Hometown: Cambridge, MA
Degree status: Junior currently majoring in sociology with a focus in criminal justice
Position: Guard

Why did you choose Southern?

I felt really comfortable as soon as I came on campus. I got to sit in and watch a college practice and it really drew my attention. The basketball program was a real family and I wanted to be a part of something like that because it is special. The coach showed that he really cared for me and wanted me to be a part of this program so it was hard for me to turn it down.

You have some very impressive stats. To what do you attribute your success?

I owe my stats to my mother and father constantly pushing me to be the best student-athlete I could be. Then I owe my success to my trainer for spending so much time with me, helping me to get better and really learn the game at a higher level. Also, I really want to just get better and be the best basketball player I can be. I stay humble and hungry so I can perform on the court.

What are your expectations this season?

I want to uphold the legacy our alumni have created. I want this program to keep getting the national attention it was getting. I love winning so I want to win a lot of games. I want my teammates and me to have a fun, successful season.

What are your long-term goals?

My dream is to win an NE-10 championship, a regional championship, and a national championship. These goals are easier said than accomplished. But I truly believe that with the talent we have on our team, if we constantly work hard and stay together, we could possibly make a huge run for those championships. I would also like to possibly play professional basketball overseas and then, later on, go back home to Cambridge. I could become a police officer to really help the kids in the community accomplish their goals.

What have been the major highlights in your career thus far?

Being able to make the NCAA tournament 2 years in a row is a major highlight for me because that is very hard to accomplish. Also, being named a captain of the basketball team is a huge highlight for me. It lets me know that coach believes in me and trusts me to be a leader for this team.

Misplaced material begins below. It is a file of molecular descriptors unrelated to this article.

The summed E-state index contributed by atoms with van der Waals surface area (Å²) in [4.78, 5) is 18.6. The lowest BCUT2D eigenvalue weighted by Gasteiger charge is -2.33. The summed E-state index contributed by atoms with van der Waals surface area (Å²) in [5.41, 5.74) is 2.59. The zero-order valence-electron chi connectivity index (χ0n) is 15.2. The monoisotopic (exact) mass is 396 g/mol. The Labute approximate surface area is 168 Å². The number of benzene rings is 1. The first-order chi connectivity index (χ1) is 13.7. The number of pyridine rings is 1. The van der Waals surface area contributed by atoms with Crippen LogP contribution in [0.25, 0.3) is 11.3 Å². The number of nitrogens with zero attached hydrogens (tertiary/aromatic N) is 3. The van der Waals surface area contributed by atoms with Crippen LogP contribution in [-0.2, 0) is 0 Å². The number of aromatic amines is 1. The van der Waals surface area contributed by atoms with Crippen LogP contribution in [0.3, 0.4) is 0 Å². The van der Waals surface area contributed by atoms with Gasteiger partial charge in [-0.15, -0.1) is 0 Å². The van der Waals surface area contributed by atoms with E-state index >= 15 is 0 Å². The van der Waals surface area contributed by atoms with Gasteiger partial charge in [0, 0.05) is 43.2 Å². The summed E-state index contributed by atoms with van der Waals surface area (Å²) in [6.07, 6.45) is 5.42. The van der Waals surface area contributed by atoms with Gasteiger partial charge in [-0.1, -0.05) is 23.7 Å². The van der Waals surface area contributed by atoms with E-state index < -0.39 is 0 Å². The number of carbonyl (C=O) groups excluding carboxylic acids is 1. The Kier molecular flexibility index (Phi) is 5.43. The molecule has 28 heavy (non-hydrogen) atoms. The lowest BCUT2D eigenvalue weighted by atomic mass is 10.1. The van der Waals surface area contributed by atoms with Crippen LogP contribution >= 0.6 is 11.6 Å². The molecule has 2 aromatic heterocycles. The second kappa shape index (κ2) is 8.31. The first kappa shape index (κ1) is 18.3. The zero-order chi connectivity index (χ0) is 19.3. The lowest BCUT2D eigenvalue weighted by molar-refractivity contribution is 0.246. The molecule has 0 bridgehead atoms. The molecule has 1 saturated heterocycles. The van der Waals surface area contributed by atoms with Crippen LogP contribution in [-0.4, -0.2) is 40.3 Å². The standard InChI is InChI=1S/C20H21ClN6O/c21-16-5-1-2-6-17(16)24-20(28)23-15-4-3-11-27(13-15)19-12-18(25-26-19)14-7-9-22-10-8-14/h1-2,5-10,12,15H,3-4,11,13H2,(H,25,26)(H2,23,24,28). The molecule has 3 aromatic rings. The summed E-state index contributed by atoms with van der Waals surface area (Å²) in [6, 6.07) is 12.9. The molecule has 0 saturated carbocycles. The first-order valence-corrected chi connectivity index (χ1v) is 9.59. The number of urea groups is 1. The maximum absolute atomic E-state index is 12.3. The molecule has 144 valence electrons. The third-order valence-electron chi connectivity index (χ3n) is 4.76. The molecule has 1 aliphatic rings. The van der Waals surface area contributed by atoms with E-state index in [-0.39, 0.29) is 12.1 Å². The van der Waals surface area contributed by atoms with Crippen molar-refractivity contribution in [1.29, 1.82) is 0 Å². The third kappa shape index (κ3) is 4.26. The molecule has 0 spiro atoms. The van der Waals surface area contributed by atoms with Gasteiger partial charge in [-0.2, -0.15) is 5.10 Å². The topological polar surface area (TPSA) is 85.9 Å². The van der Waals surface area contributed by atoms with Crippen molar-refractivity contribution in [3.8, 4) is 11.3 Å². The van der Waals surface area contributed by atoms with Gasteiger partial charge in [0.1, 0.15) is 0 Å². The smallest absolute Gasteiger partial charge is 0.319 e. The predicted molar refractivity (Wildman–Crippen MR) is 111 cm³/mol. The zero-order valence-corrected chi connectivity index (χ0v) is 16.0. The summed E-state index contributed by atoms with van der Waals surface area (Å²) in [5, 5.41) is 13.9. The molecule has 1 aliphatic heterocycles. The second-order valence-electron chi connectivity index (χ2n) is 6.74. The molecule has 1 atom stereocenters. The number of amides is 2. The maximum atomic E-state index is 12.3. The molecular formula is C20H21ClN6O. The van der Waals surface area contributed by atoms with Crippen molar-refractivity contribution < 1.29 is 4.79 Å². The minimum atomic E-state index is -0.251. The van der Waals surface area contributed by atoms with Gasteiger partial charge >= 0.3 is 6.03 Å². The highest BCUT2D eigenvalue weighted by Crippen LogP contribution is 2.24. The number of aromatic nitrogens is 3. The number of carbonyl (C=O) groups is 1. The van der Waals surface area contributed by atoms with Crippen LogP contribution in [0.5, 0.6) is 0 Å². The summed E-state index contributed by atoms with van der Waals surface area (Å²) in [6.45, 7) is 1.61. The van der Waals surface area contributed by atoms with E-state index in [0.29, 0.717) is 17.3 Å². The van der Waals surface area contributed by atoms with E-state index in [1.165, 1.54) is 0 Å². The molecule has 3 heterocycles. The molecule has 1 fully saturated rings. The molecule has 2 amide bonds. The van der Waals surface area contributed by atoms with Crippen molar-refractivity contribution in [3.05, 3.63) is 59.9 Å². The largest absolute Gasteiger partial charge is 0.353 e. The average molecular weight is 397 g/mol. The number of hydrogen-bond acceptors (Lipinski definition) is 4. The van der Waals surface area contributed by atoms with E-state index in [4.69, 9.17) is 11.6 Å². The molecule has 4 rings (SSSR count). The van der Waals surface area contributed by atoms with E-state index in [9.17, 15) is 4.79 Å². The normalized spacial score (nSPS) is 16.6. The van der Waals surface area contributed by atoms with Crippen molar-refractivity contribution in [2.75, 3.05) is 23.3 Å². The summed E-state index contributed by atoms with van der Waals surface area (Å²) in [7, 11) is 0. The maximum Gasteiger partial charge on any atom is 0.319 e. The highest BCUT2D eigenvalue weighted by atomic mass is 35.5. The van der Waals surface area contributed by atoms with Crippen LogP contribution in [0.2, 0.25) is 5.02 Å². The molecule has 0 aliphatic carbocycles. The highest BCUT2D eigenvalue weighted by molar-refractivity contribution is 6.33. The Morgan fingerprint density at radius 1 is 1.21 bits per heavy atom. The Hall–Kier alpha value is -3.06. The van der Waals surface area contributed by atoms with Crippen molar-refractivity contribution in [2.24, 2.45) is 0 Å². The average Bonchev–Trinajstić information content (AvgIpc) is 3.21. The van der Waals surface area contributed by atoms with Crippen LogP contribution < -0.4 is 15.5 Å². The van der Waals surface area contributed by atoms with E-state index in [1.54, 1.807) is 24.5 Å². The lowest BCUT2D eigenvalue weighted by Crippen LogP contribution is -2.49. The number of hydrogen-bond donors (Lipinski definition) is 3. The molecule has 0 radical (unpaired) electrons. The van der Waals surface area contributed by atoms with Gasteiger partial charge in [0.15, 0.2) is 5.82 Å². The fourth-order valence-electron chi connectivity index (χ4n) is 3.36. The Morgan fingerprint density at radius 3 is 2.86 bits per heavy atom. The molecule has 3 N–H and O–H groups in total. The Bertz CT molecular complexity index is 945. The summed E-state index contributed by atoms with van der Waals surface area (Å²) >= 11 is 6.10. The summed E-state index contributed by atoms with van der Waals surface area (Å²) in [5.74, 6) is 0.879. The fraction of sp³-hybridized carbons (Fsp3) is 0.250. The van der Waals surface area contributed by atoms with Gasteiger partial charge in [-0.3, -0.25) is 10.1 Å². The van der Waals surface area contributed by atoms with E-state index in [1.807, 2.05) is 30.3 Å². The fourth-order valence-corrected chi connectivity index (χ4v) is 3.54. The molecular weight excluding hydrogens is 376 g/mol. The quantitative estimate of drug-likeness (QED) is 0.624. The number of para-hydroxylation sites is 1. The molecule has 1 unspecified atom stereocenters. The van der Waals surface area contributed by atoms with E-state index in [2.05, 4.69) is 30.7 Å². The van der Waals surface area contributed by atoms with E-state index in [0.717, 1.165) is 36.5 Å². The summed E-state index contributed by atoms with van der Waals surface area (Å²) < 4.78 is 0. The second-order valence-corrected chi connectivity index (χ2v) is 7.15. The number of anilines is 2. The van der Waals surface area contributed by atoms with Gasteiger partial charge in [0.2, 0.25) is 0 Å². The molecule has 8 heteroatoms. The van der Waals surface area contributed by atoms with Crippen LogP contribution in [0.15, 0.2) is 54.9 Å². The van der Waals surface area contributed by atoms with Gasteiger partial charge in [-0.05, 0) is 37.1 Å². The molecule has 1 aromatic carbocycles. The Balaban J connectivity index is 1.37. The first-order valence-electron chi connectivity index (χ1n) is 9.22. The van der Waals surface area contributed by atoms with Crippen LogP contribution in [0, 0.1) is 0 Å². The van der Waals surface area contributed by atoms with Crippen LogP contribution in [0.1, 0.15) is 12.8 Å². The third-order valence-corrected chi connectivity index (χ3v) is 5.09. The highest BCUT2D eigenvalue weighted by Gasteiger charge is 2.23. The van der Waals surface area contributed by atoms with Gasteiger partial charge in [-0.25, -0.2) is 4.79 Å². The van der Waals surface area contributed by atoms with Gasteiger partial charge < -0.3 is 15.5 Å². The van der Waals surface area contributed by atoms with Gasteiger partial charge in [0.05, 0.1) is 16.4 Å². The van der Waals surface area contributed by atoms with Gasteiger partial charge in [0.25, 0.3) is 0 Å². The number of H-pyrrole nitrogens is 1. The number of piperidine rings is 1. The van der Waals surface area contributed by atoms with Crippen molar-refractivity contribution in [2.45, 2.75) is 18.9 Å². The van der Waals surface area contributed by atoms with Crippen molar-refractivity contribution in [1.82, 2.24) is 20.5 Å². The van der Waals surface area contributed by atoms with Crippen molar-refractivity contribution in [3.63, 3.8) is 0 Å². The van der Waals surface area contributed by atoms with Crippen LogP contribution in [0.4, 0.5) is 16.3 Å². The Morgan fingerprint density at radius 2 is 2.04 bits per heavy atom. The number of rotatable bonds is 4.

Describe yourself in three words:

  1. Humble
  2. Determined
  3. Shy

What do you enjoy most about the athletics program here at Southern?

It is like a huge family! Every sports team supports and wishes the best for the others and that is amazing. It shows that the athletes all care about each other’s success.

What is one of the best connections you have made here at Southern?

All the connections I’ve made at Southern have been great, from the equipment staff to the professors. I am grateful to have met every single one of them.

If she had to do it all over again, she’d wouldn’t change a thing.

Lushka Vazquez is graduating with her second degree from Southern this May.

As a graduate student in Southern’s exercise science program with a focus in human performance, Lushka is determined and driven by nature and by trade. She loves to challenge herself and has high professional aspirations.

When asked why she chose Southern, Lushka pointed to the location of the university, the cost of attendance, and our well-known exercise science program as key factors. She also appreciates the opportunity to continue growing in her field as a graduate student.

“Based on the professor’s experience and knowledge, I love it here,” says Lushka. She explains that each professor in the Department of Exercise Science holds a doctorate, and they each bring their diverse backgrounds and expertise to the classroom.